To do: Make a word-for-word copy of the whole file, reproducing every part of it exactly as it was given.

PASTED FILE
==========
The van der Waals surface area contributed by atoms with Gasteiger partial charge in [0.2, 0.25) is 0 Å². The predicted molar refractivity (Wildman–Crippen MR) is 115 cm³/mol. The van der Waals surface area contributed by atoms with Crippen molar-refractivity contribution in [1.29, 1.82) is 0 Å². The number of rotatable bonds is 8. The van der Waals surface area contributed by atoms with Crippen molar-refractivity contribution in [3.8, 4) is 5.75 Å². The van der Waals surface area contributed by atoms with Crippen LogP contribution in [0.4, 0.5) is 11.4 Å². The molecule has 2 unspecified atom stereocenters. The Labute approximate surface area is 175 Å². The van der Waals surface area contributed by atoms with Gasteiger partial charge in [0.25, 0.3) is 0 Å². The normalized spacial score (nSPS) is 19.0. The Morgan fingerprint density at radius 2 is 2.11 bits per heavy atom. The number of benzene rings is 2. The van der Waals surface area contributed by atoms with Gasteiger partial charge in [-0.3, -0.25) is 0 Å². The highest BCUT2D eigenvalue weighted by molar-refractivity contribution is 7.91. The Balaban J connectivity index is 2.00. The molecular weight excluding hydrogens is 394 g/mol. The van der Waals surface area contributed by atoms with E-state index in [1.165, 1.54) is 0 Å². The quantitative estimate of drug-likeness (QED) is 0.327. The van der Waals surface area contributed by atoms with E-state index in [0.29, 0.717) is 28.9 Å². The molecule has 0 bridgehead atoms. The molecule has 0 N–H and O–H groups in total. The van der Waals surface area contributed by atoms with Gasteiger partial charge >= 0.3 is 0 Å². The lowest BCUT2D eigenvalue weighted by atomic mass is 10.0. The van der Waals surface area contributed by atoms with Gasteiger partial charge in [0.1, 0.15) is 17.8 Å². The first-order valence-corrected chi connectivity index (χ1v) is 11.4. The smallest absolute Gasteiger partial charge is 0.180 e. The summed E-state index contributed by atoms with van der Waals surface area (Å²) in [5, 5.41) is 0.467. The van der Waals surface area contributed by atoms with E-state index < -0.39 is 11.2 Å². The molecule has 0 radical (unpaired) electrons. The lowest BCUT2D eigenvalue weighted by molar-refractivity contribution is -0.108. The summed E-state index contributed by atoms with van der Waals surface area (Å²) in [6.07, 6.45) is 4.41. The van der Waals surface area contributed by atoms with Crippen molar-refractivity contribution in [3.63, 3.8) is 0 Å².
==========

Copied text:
The van der Waals surface area contributed by atoms with Gasteiger partial charge in [0.2, 0.25) is 0 Å². The predicted molar refractivity (Wildman–Crippen MR) is 115 cm³/mol. The van der Waals surface area contributed by atoms with Crippen molar-refractivity contribution in [1.29, 1.82) is 0 Å². The number of rotatable bonds is 8. The van der Waals surface area contributed by atoms with Crippen molar-refractivity contribution in [3.8, 4) is 5.75 Å². The van der Waals surface area contributed by atoms with Crippen LogP contribution in [0.4, 0.5) is 11.4 Å². The molecule has 2 unspecified atom stereocenters. The Labute approximate surface area is 175 Å². The van der Waals surface area contributed by atoms with Gasteiger partial charge in [0.25, 0.3) is 0 Å². The normalized spacial score (nSPS) is 19.0. The Morgan fingerprint density at radius 2 is 2.11 bits per heavy atom. The number of benzene rings is 2. The van der Waals surface area contributed by atoms with Gasteiger partial charge in [-0.3, -0.25) is 0 Å². The highest BCUT2D eigenvalue weighted by molar-refractivity contribution is 7.91. The Balaban J connectivity index is 2.00. The molecular weight excluding hydrogens is 394 g/mol. The van der Waals surface area contributed by atoms with E-state index in [1.165, 1.54) is 0 Å². The quantitative estimate of drug-likeness (QED) is 0.327. The van der Waals surface area contributed by atoms with E-state index in [0.29, 0.717) is 28.9 Å². The molecule has 0 bridgehead atoms. The molecule has 0 N–H and O–H groups in total. The van der Waals surface area contributed by atoms with Gasteiger partial charge >= 0.3 is 0 Å². The lowest BCUT2D eigenvalue weighted by atomic mass is 10.0. The van der Waals surface area contributed by atoms with Gasteiger partial charge in [0.1, 0.15) is 17.8 Å². The first-order valence-corrected chi connectivity index (χ1v) is 11.4. The smallest absolute Gasteiger partial charge is 0.180 e. The summed E-state index contributed by atoms with van der Waals surface area (Å²) in [5, 5.41) is 0.467. The van der Waals surface area contributed by atoms with E-state index < -0.39 is 11.2 Å². The molecule has 0 radical (unpaired) electrons. The lowest BCUT2D eigenvalue weighted by molar-refractivity contribution is -0.108. The summed E-state index contributed by atoms with van der Waals surface area (Å²) in [6.07, 6.45) is 4.41. The van der Waals surface area contributed by atoms with Crippen molar-refractivity contribution in [3.63, 3.8) is 0 Å².